Talking U.S. performance and Oguchi Onyewu

PRETORIA, SOUTH AFRICA - JUNE 01: Oguchi Onyewu defender of US national soccer team handles the soccer ball during training on June 1, 2010 in Pretoria, South Africa. US will face England for their World Cup opener on June 12. (Photo by Kevork Djansezian/Getty Images)

I’m never the person who thinks I know more than the manager. The world has enough of these presumptuous smarties. Just go read any of the forums.

I can usually see the plan. I may not always 100 percent agree. But, again, I don’t assume I know more than the man who spends his life fretting over these matters (the manager).  And I am reasonable enough to understand that a lot of ingredients go into the goulash. That is, managers must consider a number of factors – sometimes a number of disparate ones – when they work out lineups. It’s not just as simple as how Tommy Tackler or Peter Passer are doing at the moment. It’s how Tommy fits into the longer range plan and how Peter works with the players around him, etc.   

But sometimes a situation comes along that escapes me, one that I just don’t understand. Still, I’ll give U.S. manager Bob Bradley the benefit of the doubt on this Oguchi Onyewu matter. I’m not sure I understand the objective here, although I assume there is one.  (I may get some time soon with Bradley specifically to speak about this. So maybe the answers will be forthcoming.)

Onweyu isn’t playing at AC Milan. So I’m not sure I understand the point to starting him twice for the national team. These games are about building depth and experimenting with personnel, formations, combinations, etc.  Going forward, would Onyewu continue to be a U.S. starting center back if he can’t get any time at Milan? I doubt it, but who knows?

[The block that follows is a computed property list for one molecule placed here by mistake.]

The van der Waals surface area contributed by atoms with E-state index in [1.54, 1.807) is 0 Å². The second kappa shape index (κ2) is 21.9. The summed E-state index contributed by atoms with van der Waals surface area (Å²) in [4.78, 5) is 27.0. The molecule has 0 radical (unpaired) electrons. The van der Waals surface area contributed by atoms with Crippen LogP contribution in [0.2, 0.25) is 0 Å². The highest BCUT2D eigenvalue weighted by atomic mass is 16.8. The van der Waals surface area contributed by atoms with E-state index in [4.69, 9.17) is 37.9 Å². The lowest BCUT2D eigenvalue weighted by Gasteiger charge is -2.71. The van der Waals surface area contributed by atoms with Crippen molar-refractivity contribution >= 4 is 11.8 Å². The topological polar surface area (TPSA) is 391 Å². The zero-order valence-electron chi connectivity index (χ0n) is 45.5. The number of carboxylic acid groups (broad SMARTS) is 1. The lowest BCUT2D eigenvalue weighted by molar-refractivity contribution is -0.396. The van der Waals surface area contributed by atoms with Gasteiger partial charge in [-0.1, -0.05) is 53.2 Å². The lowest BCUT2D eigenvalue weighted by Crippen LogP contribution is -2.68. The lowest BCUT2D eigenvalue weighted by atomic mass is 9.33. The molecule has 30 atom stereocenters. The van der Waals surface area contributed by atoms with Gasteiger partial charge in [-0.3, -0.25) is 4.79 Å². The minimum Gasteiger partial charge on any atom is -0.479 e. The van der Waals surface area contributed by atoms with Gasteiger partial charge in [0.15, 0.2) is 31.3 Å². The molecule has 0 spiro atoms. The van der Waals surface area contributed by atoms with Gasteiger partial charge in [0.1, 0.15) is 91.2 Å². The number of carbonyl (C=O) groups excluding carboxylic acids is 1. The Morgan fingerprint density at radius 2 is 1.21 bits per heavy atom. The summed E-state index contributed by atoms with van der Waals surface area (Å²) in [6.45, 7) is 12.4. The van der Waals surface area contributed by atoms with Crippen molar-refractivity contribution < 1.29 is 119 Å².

But if he isn’t, then shouldn’t these games be about testing others? I know that Bradley sees these guys all the time, so he knows what they can and can’t do. But form does matter, as we know. And players react differently in different combinations and under different expectations, so I assume there’s some value in seeing these varied center back combinations at work.

And isn’t it sending mixed messages to start Onweyu twice? U.S. Soccer spokesman Michael Kammarman reminded me the other day that different situations may require different approaches. I get that. But I still don’t know if I understand the choice to start Onyewu here. (Then again I’m just a little bit smarter than my border collie – so I suppose it’s no huge surprise that I don’t understand something.)

Again, I assume there is a longer range objective. Perhaps the man’s confidence is down and Bradley wanted to aggressive pursue a re-supply. Or maybe Bradley wanted to “show” the big fellow, hoping to help facilitate a loan or outright winter sale. (Which looks like the only way forward for Onweyu; I never thought he would get time at Milan, and last year’s big injury only worsened the chances.)

While you’re thinking about all that and about how last night’s events unfolded, my ratings and quick analysis at SI.com’s soccer site are here.

And just for fun, here are Soccer America's ratings from last night.

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